While you’ll commonly see them across gardens, parks and in woodlands all over the world, people still feel that spotting a squirrel is something pretty special. They’re quick movers and are famously pretty shy – but get up close, and you’ll find that there’s plenty you can learn about these literally nutty critters. Here’s 15 interesting facts about squirrels to help clue you in.
Squirrels are fantastic acrobats. In fact, it’s thought that they are able to jump around ten times their own body lengths when they need to.
Despite having amazing vision, squirrels are actually born completely blind. It takes time to develop such keen eyesight!
Squirrels are unable to burp or regurgitate.
All squirrels are double-jointed in their hind legs. This means that they can scurry and climb quicker than many other mammals. It’s crucial to their survival as a species.
Believe it or not, it’s thought that there are around 200 different species of squirrel all over the world. In fact, chipmunks are even considered part of the family line.
You’ll find squirrels and their families everywhere in the world – apart from Antarctica, for obvious reasons, and Australia – oddly enough!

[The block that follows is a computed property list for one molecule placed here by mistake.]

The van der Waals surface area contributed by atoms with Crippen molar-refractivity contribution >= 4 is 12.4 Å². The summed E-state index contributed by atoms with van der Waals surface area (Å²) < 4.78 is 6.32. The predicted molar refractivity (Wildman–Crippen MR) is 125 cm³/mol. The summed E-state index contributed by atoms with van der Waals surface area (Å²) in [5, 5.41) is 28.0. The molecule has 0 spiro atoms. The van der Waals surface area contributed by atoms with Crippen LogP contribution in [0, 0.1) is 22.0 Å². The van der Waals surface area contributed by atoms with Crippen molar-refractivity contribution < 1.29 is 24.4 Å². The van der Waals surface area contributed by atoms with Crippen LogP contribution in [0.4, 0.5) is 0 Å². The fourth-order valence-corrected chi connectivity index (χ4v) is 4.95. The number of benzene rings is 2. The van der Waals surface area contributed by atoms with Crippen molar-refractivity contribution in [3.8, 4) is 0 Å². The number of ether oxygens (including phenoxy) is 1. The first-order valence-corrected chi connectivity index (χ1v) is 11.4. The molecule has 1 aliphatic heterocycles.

Tree squirrels, believe it or not, eat more than just nuts and fruit. They are even known to eat bird eggs and snails!
Squirrels are famously nimble, as well as being amazingly hardy. It’s thought that a squirrel will fall and survive drops of up to 30m.
Flying squirrels are some of the most famous species of the rodent. However, despite their name, they can’t actually fly. They gain this name from the gliding action they make when jumping from tree to tree. They have large flaps of skin between their arms and legs which expand into a parachute. They use these to gracefully glide through the air!
If not for squirrels, we wouldn’t have nearly as many oak trees. That’s because squirrels burying acorns and forgetting where they put them can account for scores of trees growing in the wild. It’s thought that squirrels will only ever retrieve around 30% of the nuts, acorns, and seeds that they bury in the soil.
Squirrels communicate with each other through a fairly complex language! As well as using various chirps and cheeps, they will also move their tails around to create signals.
Squirrels are known to gorge on food, as well as to store it for safe keeping. An average squirrel may be able to double its body weight in the space of a week.
In fact, a squirrel is likely to need around a pound of food – around two thirds of its average body weight – per week to survive.
Squirrels are famously nippy creatures. Most will scurry along at around 10 mph; however, particularly spry individuals can hit top speeds of double this.
Some squirrels can be extremely solitary. A good example of this is the American Red Squirrel, which will often live alone and exhibit territorial behaviour.
Do you have any interesting or fun facts about squirrels that we’ve missed? Share them here in the comments section below!